Does splitting sleep improve long-term memory in chronically sleep deprived adolescents?
Sourcenpj Science of Learning, 4, (2019), pp. 8
Article / Letter to editor
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npj Science of Learning
SubjectRadboudumc 13: Stress-related disorders DCMN: Donders Center for Medical Neuroscience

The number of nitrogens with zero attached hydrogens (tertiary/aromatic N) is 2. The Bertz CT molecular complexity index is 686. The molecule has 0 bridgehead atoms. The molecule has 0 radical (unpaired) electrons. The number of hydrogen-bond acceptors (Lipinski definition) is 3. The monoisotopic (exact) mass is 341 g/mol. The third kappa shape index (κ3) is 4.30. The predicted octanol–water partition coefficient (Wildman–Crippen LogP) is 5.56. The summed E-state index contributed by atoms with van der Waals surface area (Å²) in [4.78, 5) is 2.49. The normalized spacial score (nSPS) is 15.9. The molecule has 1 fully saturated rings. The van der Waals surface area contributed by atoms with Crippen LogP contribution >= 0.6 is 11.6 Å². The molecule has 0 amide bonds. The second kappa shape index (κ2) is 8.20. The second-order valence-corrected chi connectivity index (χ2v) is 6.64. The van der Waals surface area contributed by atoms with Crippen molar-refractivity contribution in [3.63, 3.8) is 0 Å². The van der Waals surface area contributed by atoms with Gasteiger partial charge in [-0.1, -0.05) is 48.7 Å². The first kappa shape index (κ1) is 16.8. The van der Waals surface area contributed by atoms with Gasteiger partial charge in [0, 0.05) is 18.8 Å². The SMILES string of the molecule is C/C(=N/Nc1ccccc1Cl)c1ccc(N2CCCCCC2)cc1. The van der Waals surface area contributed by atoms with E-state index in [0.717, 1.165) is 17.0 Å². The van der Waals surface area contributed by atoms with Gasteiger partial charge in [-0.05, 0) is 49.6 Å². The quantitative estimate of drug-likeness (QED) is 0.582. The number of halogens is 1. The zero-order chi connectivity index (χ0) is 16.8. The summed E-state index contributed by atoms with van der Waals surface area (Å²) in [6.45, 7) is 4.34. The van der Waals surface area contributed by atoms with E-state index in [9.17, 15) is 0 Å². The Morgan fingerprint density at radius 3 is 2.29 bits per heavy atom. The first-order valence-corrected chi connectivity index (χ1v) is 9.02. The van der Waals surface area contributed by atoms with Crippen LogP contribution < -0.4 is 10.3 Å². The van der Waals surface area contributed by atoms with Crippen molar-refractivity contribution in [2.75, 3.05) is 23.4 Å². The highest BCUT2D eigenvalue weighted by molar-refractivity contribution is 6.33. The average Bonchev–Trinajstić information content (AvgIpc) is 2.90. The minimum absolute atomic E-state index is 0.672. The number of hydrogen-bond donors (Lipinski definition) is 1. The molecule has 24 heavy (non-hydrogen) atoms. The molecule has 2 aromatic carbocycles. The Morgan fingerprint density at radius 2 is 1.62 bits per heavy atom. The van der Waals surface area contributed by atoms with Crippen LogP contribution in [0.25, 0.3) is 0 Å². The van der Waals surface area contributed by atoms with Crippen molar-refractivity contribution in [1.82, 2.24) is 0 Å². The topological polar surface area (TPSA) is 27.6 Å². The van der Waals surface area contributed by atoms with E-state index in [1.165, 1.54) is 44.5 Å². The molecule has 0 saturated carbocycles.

Sleep aids the encoding and consolidation of declarative memories, but many adolescents do not obtain the recommended amount of sleep each night. After a normal night of sleep, there is abundant evidence that a daytime nap enhances the consolidation of material learned before sleep and also improves the encoding of new information upon waking. However, it remains unclear how learning is affected when sleep is split between nocturnal and daytime nap periods during a typical school week of restricted sleep. We compared long-term memory in 58 adolescents who underwent two simulated school weeks of suboptimal continuous (6.5 h nocturnal sleep opportunity) or split sleep (5 h nocturnal sleep +1.5 h daytime nap at 14:00). In the first week, participants encoded pictures in the late afternoon on Day 5 and were tested after 2-nights of recovery sleep. On 3 consecutive days in the second week, participants learned about six species of amphibians in the morning, and six different amphibians in the late afternoon. Testing was performed in the evening following a night of recovery sleep. In the first week, the split sleep group recognized more pictures. In the second week, they remembered more facts about species learned in the afternoon. Groups did not differ for species learned in the morning. This suggests that under conditions of sleep restriction, a split sleep schedule benefits learning after a nap opportunity without impairing morning learning, despite less preceding nocturnal sleep. While not replacing adequate nocturnal sleep, a split sleep schedule may be beneficial for chronically sleep restricted learners.
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